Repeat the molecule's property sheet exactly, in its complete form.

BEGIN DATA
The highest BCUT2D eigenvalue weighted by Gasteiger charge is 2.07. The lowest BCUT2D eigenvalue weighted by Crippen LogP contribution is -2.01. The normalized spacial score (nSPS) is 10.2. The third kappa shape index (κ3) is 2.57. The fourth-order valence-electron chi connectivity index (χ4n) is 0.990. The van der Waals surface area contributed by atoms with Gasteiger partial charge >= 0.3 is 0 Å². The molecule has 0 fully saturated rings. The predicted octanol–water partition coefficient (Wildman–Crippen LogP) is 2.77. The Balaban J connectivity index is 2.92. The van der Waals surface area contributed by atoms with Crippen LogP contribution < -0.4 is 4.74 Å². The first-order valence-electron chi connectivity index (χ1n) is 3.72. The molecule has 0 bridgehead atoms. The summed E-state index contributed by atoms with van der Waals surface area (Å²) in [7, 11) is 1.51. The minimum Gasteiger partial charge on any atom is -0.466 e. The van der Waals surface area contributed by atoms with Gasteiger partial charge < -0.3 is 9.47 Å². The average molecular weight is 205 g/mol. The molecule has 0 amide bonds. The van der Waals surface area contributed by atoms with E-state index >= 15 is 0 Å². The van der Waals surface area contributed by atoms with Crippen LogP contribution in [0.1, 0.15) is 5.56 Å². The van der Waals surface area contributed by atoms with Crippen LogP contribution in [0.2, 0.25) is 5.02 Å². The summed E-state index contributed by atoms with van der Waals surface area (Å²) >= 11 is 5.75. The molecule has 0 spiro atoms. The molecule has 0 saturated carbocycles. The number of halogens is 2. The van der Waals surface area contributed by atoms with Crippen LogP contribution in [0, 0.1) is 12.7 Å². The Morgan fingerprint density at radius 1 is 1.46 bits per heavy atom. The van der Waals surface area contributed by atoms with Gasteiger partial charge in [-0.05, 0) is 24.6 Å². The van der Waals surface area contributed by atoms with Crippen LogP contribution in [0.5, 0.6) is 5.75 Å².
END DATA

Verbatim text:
The highest BCUT2D eigenvalue weighted by Gasteiger charge is 2.07. The lowest BCUT2D eigenvalue weighted by Crippen LogP contribution is -2.01. The normalized spacial score (nSPS) is 10.2. The third kappa shape index (κ3) is 2.57. The fourth-order valence-electron chi connectivity index (χ4n) is 0.990. The van der Waals surface area contributed by atoms with Gasteiger partial charge >= 0.3 is 0 Å². The molecule has 0 fully saturated rings. The predicted octanol–water partition coefficient (Wildman–Crippen LogP) is 2.77. The Balaban J connectivity index is 2.92. The van der Waals surface area contributed by atoms with Crippen LogP contribution < -0.4 is 4.74 Å². The first-order valence-electron chi connectivity index (χ1n) is 3.72. The molecule has 0 bridgehead atoms. The summed E-state index contributed by atoms with van der Waals surface area (Å²) in [7, 11) is 1.51. The minimum Gasteiger partial charge on any atom is -0.466 e. The van der Waals surface area contributed by atoms with Gasteiger partial charge < -0.3 is 9.47 Å². The average molecular weight is 205 g/mol. The molecule has 0 amide bonds. The van der Waals surface area contributed by atoms with E-state index >= 15 is 0 Å². The van der Waals surface area contributed by atoms with Crippen LogP contribution in [0.1, 0.15) is 5.56 Å². The van der Waals surface area contributed by atoms with Crippen LogP contribution in [0.2, 0.25) is 5.02 Å². The summed E-state index contributed by atoms with van der Waals surface area (Å²) >= 11 is 5.75. The molecule has 0 spiro atoms. The molecule has 0 saturated carbocycles. The number of halogens is 2. The van der Waals surface area contributed by atoms with Crippen LogP contribution in [0, 0.1) is 12.7 Å². The Morgan fingerprint density at radius 1 is 1.46 bits per heavy atom. The van der Waals surface area contributed by atoms with Gasteiger partial charge in [-0.05, 0) is 24.6 Å². The van der Waals surface area contributed by atoms with Crippen LogP contribution in [0.5, 0.6) is 5.75 Å².